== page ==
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The Space+ NFT collection launched during the crypto crash, and despite these uncertainties, the success of the project signals faith in the industry.

The Space+ NFT collection sold out—despite minting during the crypto crash

Uplift Aerospace is just a short time away from selecting its first ever astronaut, selected from a pool of applicants that hold the company’s Space+ NFTs.

Uplift Aerospace’s minting period for its Launch Pass collection ended the last week of May, with the 1,969 (the year of the first moon landing) NFTs selling out at a price of 0.17 ETH each, which equates to about $334 as of writing. 

This came despite weeks of uncertainty in the NFT realm, described as “one of the scariest times in crypto” by the Space+ Twitter account. Many cryptocurrencies saw their values dive by 50 percent or more, punctuated by the LUNA token losing over 99 percent of its value and the UST ‘stablecoin’ de-pegging from the dollar.

Because of the instability, on May 13, Uplift Aerospace offered current holders the chance to return their NFTs for a full refund of 0.17 ETH per launch pass, but Uplift Aerospace CEO and founder Josh Hanes says less than 10 people opted for refunds.

“That’s a great sign for us. The people in our community are committed and they see value in what we’re offering them,” Hanes says.

One of those NFT holders will win a trip to space, traveling aboard New Shepard, Blue Origin’s suborbital rocket. The application period is open until June 7, after which five finalists will be selected by a blind third-party review and announced on June 13th. Voting will occur in the Space+ Discord group on June 14 and the first Space+ astronaut will be selected that day.

“This is our first class of astronaut applicants. You can think of the Apollo missions where you had a group of applicants apply, and then they had the class of astronauts, and they would select one for a mission,” Hanes says. “That’s how we’re viewing this. This is our web3 space program, this is our first mission, and we’re going to be selecting a class to represent us, and then the community will vote on the one person who will go on this mission.”

Uplift Aerospace plans to do future space missions after this one, so this mission’s astronaut hopefully won’t be the last one to book their ticket through the Space+ NFT project. Beyond the mission, the company has goals relating to social, digital, and physical infrastructure and commerce in space. 

The Space+ roadmap also lists future missions, providing holders access to zero gravity flights, space simulations, and more. Launch Pass NFT collection holders will also be airdropped one of the company’s Starborn profile pictures per pass and a discounted Starborn collection mint when that collection drops later this year. All the work for that next collection is finished, and all holders of those NFTs will get to participate in what Uplift Aerospace has planned with NASA on the International Space Station, as well as its metaverse experiences. Hanes isn’t ready to say the exact price of that mint, but it will be below 0.1 ETH, with closer to 11,000 NFTs in the collection.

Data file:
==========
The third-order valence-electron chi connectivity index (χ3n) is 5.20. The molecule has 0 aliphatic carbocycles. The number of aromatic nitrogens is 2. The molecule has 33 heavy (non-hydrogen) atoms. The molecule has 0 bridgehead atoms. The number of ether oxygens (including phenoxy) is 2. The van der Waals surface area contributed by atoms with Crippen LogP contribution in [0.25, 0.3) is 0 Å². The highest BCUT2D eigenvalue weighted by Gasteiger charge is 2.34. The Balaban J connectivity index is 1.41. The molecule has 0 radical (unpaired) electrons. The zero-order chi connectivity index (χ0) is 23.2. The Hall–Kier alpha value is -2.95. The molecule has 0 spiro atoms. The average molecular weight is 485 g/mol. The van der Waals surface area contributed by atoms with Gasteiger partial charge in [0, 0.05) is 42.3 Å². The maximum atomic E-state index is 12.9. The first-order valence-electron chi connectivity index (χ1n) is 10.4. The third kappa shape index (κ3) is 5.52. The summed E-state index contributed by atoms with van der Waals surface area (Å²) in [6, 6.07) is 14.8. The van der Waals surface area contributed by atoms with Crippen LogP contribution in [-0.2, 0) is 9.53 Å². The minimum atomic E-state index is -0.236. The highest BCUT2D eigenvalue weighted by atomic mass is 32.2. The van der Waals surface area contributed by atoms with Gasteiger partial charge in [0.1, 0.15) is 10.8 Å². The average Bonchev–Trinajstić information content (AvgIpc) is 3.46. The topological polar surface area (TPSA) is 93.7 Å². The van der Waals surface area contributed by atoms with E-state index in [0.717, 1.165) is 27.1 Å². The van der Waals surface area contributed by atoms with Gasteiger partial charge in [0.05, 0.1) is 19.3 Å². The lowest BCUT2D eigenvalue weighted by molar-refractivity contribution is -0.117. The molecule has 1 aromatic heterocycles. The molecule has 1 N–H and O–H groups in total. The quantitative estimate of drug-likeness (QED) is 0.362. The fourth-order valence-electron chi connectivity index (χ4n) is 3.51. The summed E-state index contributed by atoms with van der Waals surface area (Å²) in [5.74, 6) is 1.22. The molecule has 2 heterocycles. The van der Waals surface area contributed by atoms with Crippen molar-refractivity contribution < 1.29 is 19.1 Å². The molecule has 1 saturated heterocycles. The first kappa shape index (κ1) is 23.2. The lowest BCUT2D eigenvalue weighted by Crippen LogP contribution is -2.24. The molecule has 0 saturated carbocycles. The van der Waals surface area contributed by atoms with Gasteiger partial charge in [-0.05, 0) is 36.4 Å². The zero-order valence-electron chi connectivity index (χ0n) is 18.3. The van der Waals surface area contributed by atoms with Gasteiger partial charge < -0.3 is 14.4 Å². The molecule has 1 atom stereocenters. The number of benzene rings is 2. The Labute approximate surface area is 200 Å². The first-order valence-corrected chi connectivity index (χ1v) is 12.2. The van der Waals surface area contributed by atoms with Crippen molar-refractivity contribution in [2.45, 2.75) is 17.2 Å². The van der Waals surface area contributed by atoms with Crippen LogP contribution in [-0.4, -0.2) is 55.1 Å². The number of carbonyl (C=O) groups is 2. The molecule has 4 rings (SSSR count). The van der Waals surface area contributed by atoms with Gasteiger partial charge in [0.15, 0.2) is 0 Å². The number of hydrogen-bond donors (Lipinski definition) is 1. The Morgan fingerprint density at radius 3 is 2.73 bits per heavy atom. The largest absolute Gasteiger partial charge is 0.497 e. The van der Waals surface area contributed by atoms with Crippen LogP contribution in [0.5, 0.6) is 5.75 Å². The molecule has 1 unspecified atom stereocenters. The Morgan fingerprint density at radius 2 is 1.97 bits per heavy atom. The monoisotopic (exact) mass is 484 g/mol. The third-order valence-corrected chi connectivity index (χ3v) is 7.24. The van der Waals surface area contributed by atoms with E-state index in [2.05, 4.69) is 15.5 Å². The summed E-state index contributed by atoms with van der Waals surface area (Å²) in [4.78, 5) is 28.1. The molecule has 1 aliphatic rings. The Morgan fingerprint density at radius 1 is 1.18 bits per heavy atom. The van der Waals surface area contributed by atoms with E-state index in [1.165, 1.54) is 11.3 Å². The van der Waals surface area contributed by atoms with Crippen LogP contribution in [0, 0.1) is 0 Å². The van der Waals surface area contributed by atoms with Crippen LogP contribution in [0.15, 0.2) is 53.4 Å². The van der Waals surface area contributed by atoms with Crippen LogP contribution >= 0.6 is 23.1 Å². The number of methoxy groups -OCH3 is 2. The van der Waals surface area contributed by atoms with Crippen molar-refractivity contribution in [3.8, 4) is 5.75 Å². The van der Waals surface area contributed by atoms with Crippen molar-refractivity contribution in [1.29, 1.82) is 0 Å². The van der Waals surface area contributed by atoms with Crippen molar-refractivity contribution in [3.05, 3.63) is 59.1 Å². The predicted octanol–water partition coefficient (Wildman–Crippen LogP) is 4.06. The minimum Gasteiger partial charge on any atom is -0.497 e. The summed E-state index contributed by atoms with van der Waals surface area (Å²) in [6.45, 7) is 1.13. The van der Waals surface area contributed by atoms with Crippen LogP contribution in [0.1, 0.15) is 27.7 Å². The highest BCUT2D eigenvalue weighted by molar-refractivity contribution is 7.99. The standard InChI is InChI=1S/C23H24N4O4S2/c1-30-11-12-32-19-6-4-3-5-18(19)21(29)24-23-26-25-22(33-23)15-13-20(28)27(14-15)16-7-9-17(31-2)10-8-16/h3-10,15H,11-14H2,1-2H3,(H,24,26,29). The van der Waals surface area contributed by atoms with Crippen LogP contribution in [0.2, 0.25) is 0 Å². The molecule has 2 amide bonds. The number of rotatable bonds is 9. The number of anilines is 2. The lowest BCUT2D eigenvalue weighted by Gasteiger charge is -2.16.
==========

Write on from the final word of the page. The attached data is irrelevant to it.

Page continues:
In January, Uplift Aerospace announced that the company had signed a contract with NASA to launch what it is calling a “Constellation Vault” on the International Space Station. The vault will serve as an exhibit platform for rare coins, jewelry, artwork, and more, which will be made available for purchase at later dates.

Hanes has said that we’re in the beginning of a space economy, which he hopes Uplift Aerospace will be at the forefront of. This is being spurred by easier access to space travel in recent years, with advancing technology and dropping costs. According to the Planetary Society, the Apollo program cost the United States $25.8 billion, or about $257 billion when adjusted for inflation, as of 2020. For reference, NASA announced in September of 2020 that it expected a cost of about $28 billion to land on the moon in 2024, according to Phys.org.

“We went to the moon with the Apollo missions, and that was about 50 years ago. And the question everybody asks is ‘Why have we gone backwards since then? Why haven’t we gone back to the moon?’ And the answer to that is because it wasn’t economically feasible,” Hanes says. “We went to the moon, put billions of dollars into it, but the result of it from an economic standpoint was there was no viable commerce model. It was still too expensive to go to space, and it wasn’t happening frequently enough. That all changed around 2017. Our frequency to access space has skyrocketed and then the cost has started to plummet.”

With that comes increased access to commerce opportunities and the ability to “connect communities on Earth with communities in space,” as Hanes puts it.

“Right now, it’s hard for most people to engage in any way when it comes to space exploration,” he says. “But if you have a social infrastructure and a digital [infrastructure], that allows for a much more diverse group.”

Starborn collection holders will be able to interact, via the metaverse, with items physically on the International Space Station, represented as 3D replicas of the objects and created as NFTs. 

Hanes says through NFTs, Starborn holders will be able to own items that are in space at the time.

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